The Act has provisions for introducing a "streamlined approval path" for businesses to either purchase residential land for non-residential purposes or for residential purposes to support a business. Such purchases would be subject to conditions imposed by the Minister of Trade and Export Growth to ensure that the land is being used for the purposes it was purchased for; the Act imposes a fine of up to NZ$20,000 for those failing to comply with the Act's sections. In addition, the Act covers overseas investments in sensitive land that involve forestry rights and establishes new tests for consent where an overseas investment in sensitive land relates to forestry; the Overseas Investment Amendment Act 2018 was the result of an acute housing shortage in New Zealand during the early 21st century. In addition, national housing prices rose faster than incomes, with the gap rising from over 3.0 in January 2002 to 6.27 in March 2017. In 2017, a report by the International Monetary Fund ranked New Zealand as the most unaffordable country in the OECD and recommended the taxation of property speculation.

That same year, the Demographia think-tank ranked Auckland's housing market the fourth-most unaffordable in the world — behind Hong Kong and Vancouver — with median house prices rising from 6.4 times the median income in 2008 to 10 times in 2017. The housing shortage was a major issue during the 2017 general election; the incumbent National Party campaigned to build 200,000 houses over the next six years while the opposition Labour Party vowed to build 100,000 houses over the next decade as part of its KiwiBuild scheme. The populist New Zealand First promised to restrict foreign investment and the sale of houses and farmland to New Zealand citizens and permanent residents. Labour campaigned on banning foreign speculators from buying existing houses, taxing property speculators, making it easier for first-time buyers to purchase homes. Following the 2017 general election held on 23 September 2017, none of the parties in the New Zealand House of Representatives had enough seats to govern alone.

After several weeks of negotiations, the Labour and New Zealand First parties formed a coalition government on 19 October, with a confidence and supply agreement with the Green Party. On 14 December, the Overseas Investment Amendment Bill was introduced by Labour Member of Parliament David Parker. On 19 December, the Bill passed its first reading in with the support of Labour, NZ First, the Greens parties while the opposition National Party voted against the bill; the Overseas Investment Amendment Bill passed the select committee stage on 18 June 2018. On 26 June, the Bill passed its second reading with the support of Labour, NZ First, the Greens. National and the libertarian ACT party voted against the bill. On 15 August, the Bill passed its third reading with the support of the Labour-led coalition while the National and ACT parties opposed the bill; the Overseas Investment Amendment Act received royal assent on 22 August. Parker, David. "Overseas Investment Amendment Bill". New Zealand Parliament.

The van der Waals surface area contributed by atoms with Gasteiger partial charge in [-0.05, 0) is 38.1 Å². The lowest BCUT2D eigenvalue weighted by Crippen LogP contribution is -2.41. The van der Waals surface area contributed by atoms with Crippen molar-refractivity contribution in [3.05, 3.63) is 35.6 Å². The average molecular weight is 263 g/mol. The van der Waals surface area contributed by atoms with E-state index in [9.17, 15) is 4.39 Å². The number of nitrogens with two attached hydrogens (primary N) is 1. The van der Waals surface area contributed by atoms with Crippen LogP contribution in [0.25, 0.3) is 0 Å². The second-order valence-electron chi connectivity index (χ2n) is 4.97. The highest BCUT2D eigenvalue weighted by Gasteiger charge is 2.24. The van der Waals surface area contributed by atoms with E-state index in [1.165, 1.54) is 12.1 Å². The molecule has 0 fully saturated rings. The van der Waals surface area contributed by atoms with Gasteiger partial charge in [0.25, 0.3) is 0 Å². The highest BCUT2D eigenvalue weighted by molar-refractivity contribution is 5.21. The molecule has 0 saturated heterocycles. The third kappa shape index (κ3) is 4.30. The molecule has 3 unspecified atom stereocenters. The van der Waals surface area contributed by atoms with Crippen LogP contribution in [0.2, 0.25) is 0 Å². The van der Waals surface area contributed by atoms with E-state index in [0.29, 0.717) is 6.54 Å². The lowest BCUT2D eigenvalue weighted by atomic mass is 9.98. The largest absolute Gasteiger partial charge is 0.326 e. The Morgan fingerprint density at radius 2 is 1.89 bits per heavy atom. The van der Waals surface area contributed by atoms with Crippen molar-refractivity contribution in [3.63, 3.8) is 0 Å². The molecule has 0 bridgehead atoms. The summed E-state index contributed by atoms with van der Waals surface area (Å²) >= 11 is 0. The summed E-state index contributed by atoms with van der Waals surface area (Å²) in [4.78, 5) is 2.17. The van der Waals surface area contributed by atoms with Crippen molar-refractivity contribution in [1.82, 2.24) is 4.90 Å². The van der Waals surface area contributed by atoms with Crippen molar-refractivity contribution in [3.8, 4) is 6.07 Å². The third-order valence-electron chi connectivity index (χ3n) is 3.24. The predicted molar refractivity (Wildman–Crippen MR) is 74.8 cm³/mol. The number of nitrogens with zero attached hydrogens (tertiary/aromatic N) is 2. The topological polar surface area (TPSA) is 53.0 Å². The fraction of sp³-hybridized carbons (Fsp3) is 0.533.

Retrieved 25 August 2018. "Overseas Investment Amendment Act". New Zealand Legislation. Parliamentary Counsel Office. Retrieved 25 August 2018

Hokkoku Kaidō

The Hokkoku Kaidō was a highway in Japan during the Edo period. It was a secondary route, ranked below the Edo Five Routes in importance; because it was developed for travelers going to Zenkō-ji, it was called Zenkō-ji Kaidō. It stretched from the Nakasendō's Oiwake-juku to the Hokurikudō's Takada-shuku. Nowadays, the route is traced by Route 18, stretching between the town of Karuizawa and the city of Jōetsu. Although it ranked below the five major routes, the Hokkoku Kaidō was an important link between the Kantō region and the Sea of Japan side of Honshu, it carried marine products and gold from the mines on Sado. Daimyō from the Hokuriku region travelled it on their sankin kōtai journeys between their feifs and Edo. Though there were 25 post stations along the Hokkoku Kaidō, some of the stations were paired stations. Additionally, Nezumi-shuku and Shinonoi Oiwake-shuku were mid stations (ai no shuku, at which stayovers were not permitted, reducing the number where travellers could stay to 17.

The stations are divided by present-day prefectures below, with the municipality in parentheses. Starting Location: Oiwake-juku 1. Komoro-shuku 2. Tanaka-juku and Unno-juku 3. Ueda-shuku Nezumi-shuku 4. Sakaki-shuku 5. Kami Kurashina-shuku and Shimo Kurashina-juku 6. Yashiro-shuku Shinonoi Oiwake-shuku 7. Tanbajima-shuku 8. Zenkōji-shuku 9. Shinmachi-shuku 10. Mure-juku 11. Furuma-shuku and Kashiwabara-juku 12. Nojiri-shuku 13. Sekigawa-shuku and Uehara-juku 14. Tagiri-shuku and Futamata-juku 15. Sekiyama-shuku 16. Matsuzaki-shuku and Nippongi-juku 17. Arai-shuku Ending Location: Takada-shuku Edo Five Routes Tōkaidō Nakasendō Kōshū Kaidō Ōshū Kaidō Nikkō Kaidō Other Routes Kisoji Mikuni Kaidō